You can also pause individual connection services and physical destinations. For more information, see Pausing and Resuming a Connection Service and Pausing and Resuming a Physical Destination.

The subcommand imqcmd resume bkr reactivates a broker’s service threads, causing it to resume listening on the ports:

   imqcmd resume bkr  [-b hostName:portNumber]

For example, the following command resumes the default broker (host localhost at port 7676):

   imqcmd resume bkr  -u admin

Updating Broker Properties

The subcommand imqcmd update bkr can be used to change the values of a subset of broker properties for the default broker (or for the broker at a specified host and port):

   imqcmd update bkr [-b hostName:portNumber]
                      -o property1=value1  [ [-o property2=value2] … ]

For example, the following command turns off the auto-creation of queue destinations for the default broker:

   imqcmd update bkr  -o imq.autocreate.queue=false  -u admin

You can use imqcmd update bkr to update any of the following broker properties:

See Chapter 16, Broker Properties Reference for detailed information about these properties.

Viewing Broker Information

To display information about a single broker, use the imqcmd query bkr subcommand:

   imqcmd query bkr  -b hostName:portNumber

This lists the current settings of the broker’s properties, as shown in Example 5–1.

Example 5–1 Broker Information Listing

Querying the broker specified by:
Host         Primary Port
localHost    7676

Version                                              4.3
Instance Name                                        imqbroker
Broker ID                                            mybroker
Primary Port                                         7676
Broker is Embedded                                   false
Instance Configuration/Data Root Directory           /var/imq

Current Number of Messages in System                 0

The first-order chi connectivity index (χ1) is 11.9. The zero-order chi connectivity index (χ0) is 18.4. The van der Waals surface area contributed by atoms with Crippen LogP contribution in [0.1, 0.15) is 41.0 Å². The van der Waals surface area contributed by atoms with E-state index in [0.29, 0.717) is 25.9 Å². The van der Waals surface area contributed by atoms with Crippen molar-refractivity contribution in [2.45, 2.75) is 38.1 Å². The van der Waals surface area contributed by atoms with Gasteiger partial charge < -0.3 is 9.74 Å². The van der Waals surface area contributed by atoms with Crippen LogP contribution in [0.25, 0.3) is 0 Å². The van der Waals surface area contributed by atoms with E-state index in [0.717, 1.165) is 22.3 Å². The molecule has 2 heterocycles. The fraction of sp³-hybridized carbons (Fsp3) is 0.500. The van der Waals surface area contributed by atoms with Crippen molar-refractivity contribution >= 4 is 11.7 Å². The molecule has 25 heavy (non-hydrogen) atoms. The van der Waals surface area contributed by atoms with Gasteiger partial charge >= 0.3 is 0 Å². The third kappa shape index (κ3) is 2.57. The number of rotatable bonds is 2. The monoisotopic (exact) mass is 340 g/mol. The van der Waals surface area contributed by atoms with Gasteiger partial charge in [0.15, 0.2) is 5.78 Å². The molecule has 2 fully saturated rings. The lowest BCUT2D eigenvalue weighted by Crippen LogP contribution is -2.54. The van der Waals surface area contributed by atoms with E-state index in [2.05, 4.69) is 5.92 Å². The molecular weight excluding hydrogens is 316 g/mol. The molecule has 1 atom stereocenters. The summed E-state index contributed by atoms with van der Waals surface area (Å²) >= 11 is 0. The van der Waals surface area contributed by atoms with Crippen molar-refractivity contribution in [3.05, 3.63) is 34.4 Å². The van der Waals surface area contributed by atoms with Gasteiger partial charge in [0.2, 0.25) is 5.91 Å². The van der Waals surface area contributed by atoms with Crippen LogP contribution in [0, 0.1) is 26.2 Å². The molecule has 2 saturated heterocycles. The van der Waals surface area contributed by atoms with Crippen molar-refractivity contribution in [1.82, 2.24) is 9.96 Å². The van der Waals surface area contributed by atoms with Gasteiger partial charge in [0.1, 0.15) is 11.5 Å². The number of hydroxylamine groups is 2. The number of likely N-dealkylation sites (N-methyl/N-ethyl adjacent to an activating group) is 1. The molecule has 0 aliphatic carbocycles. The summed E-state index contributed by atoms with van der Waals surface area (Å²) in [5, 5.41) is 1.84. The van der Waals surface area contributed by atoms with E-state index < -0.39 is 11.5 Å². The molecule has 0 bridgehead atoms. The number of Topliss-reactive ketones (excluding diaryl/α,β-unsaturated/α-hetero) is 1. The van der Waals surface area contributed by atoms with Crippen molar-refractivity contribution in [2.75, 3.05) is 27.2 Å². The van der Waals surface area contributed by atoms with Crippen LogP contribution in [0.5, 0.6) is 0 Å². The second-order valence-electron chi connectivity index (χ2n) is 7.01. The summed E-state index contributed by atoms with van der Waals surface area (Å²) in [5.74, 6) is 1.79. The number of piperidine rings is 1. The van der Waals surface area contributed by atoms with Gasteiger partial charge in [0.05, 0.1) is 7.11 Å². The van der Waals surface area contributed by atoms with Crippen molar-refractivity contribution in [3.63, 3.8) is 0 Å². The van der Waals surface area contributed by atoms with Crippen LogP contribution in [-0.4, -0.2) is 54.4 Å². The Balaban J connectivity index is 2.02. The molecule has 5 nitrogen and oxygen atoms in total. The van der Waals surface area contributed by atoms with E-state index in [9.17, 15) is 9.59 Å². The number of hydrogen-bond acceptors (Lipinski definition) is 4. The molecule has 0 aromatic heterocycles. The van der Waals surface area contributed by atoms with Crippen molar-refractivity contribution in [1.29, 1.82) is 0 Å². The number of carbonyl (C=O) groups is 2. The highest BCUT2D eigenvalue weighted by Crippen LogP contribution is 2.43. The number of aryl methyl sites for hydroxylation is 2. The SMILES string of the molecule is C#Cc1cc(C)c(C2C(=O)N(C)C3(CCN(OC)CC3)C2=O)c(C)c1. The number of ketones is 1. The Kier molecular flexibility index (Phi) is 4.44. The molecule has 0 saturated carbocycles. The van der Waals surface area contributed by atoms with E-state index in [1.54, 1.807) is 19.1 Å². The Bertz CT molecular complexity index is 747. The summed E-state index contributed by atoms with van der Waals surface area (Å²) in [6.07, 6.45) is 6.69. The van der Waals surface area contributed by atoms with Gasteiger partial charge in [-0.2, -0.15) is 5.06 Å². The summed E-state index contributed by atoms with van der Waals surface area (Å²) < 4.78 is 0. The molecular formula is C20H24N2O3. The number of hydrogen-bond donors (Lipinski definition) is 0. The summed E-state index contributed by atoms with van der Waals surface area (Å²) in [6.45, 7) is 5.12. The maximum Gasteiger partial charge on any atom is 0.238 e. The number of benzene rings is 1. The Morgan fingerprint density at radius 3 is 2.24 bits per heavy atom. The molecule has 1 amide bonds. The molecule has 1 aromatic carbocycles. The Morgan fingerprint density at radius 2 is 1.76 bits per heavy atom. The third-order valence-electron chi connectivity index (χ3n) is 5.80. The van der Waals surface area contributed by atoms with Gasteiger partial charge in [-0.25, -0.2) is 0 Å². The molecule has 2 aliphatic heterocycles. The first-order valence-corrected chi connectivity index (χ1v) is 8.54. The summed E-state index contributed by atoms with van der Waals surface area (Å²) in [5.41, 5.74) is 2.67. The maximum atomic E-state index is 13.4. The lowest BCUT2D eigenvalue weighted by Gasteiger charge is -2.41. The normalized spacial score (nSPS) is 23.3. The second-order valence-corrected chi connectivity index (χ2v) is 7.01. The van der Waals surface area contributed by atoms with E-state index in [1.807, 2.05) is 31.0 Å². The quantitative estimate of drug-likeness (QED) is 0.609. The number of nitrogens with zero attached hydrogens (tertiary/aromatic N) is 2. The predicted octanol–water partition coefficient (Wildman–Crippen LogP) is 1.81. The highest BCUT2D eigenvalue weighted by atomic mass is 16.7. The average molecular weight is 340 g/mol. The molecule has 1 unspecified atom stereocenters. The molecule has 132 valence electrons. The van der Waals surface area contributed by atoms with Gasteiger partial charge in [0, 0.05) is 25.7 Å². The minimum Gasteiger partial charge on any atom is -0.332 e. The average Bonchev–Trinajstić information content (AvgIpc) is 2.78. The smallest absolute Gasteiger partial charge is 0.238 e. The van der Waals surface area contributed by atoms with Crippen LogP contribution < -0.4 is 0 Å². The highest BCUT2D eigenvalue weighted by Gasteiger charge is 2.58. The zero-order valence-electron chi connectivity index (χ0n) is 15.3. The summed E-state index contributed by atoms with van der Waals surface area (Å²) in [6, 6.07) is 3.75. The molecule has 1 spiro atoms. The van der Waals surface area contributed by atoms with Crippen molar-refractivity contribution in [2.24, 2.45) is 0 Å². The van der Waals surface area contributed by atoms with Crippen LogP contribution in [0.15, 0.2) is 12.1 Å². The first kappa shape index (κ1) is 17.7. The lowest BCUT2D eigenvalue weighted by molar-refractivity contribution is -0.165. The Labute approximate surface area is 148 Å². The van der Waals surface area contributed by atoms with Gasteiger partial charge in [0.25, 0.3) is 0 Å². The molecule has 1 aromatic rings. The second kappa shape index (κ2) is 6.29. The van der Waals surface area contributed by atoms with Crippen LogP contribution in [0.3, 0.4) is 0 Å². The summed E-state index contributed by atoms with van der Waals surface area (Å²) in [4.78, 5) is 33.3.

Current Total Message Bytes in System                0

Current Number of Messages in Dead Message Queue     0
Current Total Message Bytes in Dead Message Queue    0
Log Dead Messages                                    true
Truncate Message Body in Dead Message Queue          false

Max Number of Messages in System                     unlimited (-1)
Max Total Message Bytes in System                    unlimited (-1)
Max Message Size                                     70m

Auto Create Queues                                   true
Auto Create Topics                                   true
Auto Created Queue Max Number of Active Consumers    1
Auto Created Queue Max Number of Backup Consumers    0

Cluster ID                                           myClusterID
Cluster Is Highly Available                          true
Cluster Broker List (active)                         
Cluster Broker List (configured)                     
Cluster Master Broker                                
Cluster URL                                          

Log Level                                            INFO
Log Rollover Interval (seconds)                      604800
Log Rollover Size (bytes)                            unlimited (-1)

The imqcmd metrics bkr subcommand displays detailed metric information about a broker’s operation:

   imqcmd metrics bkr  [-b hostName:portNumber]
                       [-m metricType]
                       [-int interval]
                       [-msp numSamples]

The -m option specifies the type of metric information to display:

The -int and -msp options specify, respectively, the interval (in seconds) at which to display the metrics and the number of samples to display in the output. The default values are 5 seconds and an unlimited number of samples.

For example, the following command displays the rate of message flow into and out of the default broker (host localhost at port 7676) at 10-second intervals:

   imqcmd metrics bkr  -m rts  -int 10  -u admin

Example 5–2 shows an example of the resulting output.

Example 5–2 Broker Metrics Listing

 Msgs/sec   Msg Bytes/sec   Pkts/sec    Pkt Bytes/sec   
 In   Out     In      Out     In   Out     In      Out  
 0     0      27      56      0     0      38      66   
 10    0     7365     56      10    10    7457    1132  
 0     0      27      56      0     0      38      73   
 0     10     27     7402     10    20    1400    8459  
 0     0      27      56      0     0      38      73

For a more detailed description of the data gathered and reported by the broker, see Brokerwide Metrics.

For brokers belonging to a broker cluster, the imqcmd list bkr subcommand displays information about the configuration of the cluster; see Displaying a Cluster Configuration for more information.